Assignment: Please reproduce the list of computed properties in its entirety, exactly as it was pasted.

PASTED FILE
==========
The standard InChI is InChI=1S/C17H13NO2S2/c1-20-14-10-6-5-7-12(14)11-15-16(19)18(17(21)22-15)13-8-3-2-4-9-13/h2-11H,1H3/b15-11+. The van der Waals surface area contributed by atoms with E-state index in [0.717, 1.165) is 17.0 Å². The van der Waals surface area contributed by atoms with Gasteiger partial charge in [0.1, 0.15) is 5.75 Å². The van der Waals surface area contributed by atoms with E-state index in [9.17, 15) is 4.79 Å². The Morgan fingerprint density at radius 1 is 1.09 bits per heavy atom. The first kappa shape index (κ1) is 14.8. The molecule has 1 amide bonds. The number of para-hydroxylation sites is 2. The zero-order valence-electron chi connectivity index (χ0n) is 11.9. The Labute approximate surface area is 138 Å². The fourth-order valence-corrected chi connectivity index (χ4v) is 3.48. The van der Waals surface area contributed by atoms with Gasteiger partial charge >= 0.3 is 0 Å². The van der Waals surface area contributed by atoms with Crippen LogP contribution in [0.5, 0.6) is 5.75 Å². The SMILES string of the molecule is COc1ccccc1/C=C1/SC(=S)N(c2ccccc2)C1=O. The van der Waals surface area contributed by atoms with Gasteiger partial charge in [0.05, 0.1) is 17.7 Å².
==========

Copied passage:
The standard InChI is InChI=1S/C17H13NO2S2/c1-20-14-10-6-5-7-12(14)11-15-16(19)18(17(21)22-15)13-8-3-2-4-9-13/h2-11H,1H3/b15-11+. The van der Waals surface area contributed by atoms with E-state index in [0.717, 1.165) is 17.0 Å². The van der Waals surface area contributed by atoms with Gasteiger partial charge in [0.1, 0.15) is 5.75 Å². The van der Waals surface area contributed by atoms with E-state index in [9.17, 15) is 4.79 Å². The Morgan fingerprint density at radius 1 is 1.09 bits per heavy atom. The first kappa shape index (κ1) is 14.8. The molecule has 1 amide bonds. The number of para-hydroxylation sites is 2. The zero-order valence-electron chi connectivity index (χ0n) is 11.9. The Labute approximate surface area is 138 Å². The fourth-order valence-corrected chi connectivity index (χ4v) is 3.48. The van der Waals surface area contributed by atoms with Gasteiger partial charge >= 0.3 is 0 Å². The van der Waals surface area contributed by atoms with Crippen LogP contribution in [0.5, 0.6) is 5.75 Å². The SMILES string of the molecule is COc1ccccc1/C=C1/SC(=S)N(c2ccccc2)C1=O. The van der Waals surface area contributed by atoms with Gasteiger partial charge in [0.05, 0.1) is 17.7 Å².